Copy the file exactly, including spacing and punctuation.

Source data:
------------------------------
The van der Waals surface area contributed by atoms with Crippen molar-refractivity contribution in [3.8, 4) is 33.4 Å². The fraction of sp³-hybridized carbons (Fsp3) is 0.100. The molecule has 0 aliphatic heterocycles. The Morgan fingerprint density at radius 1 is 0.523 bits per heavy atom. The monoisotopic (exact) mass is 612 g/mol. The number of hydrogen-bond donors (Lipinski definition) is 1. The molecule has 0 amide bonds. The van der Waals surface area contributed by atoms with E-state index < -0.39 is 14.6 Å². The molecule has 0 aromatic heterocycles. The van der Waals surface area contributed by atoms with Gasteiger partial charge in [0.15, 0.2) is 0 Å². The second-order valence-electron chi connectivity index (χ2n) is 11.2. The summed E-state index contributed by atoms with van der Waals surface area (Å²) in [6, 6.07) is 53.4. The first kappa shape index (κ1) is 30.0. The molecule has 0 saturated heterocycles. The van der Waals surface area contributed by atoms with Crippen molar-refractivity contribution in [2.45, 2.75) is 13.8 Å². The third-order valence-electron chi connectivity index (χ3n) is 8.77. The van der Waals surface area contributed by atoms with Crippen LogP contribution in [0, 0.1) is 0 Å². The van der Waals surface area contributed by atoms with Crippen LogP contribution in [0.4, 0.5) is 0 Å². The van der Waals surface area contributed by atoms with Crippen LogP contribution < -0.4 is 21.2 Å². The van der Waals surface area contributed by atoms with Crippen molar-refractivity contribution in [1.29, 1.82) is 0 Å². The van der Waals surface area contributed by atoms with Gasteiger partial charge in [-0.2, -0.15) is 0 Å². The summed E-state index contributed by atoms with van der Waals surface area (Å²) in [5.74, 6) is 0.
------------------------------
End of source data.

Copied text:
The van der Waals surface area contributed by atoms with Crippen molar-refractivity contribution in [3.8, 4) is 33.4 Å². The fraction of sp³-hybridized carbons (Fsp3) is 0.100. The molecule has 0 aliphatic heterocycles. The Morgan fingerprint density at radius 1 is 0.523 bits per heavy atom. The monoisotopic (exact) mass is 612 g/mol. The number of hydrogen-bond donors (Lipinski definition) is 1. The molecule has 0 amide bonds. The van der Waals surface area contributed by atoms with E-state index < -0.39 is 14.6 Å². The molecule has 0 aromatic heterocycles. The van der Waals surface area contributed by atoms with Gasteiger partial charge in [0.15, 0.2) is 0 Å². The second-order valence-electron chi connectivity index (χ2n) is 11.2. The summed E-state index contributed by atoms with van der Waals surface area (Å²) in [6, 6.07) is 53.4. The first kappa shape index (κ1) is 30.0. The molecule has 0 saturated heterocycles. The van der Waals surface area contributed by atoms with Crippen molar-refractivity contribution in [2.45, 2.75) is 13.8 Å². The third-order valence-electron chi connectivity index (χ3n) is 8.77. The van der Waals surface area contributed by atoms with Crippen LogP contribution in [0, 0.1) is 0 Å². The van der Waals surface area contributed by atoms with Crippen LogP contribution in [0.4, 0.5) is 0 Å². The van der Waals surface area contributed by atoms with Crippen LogP contribution < -0.4 is 21.2 Å². The van der Waals surface area contributed by atoms with Crippen molar-refractivity contribution in [1.29, 1.82) is 0 Å². The van der Waals surface area contributed by atoms with Gasteiger partial charge in [-0.2, -0.15) is 0 Å². The summed E-state index contributed by atoms with van der Waals surface area (Å²) in [5.74, 6) is 0.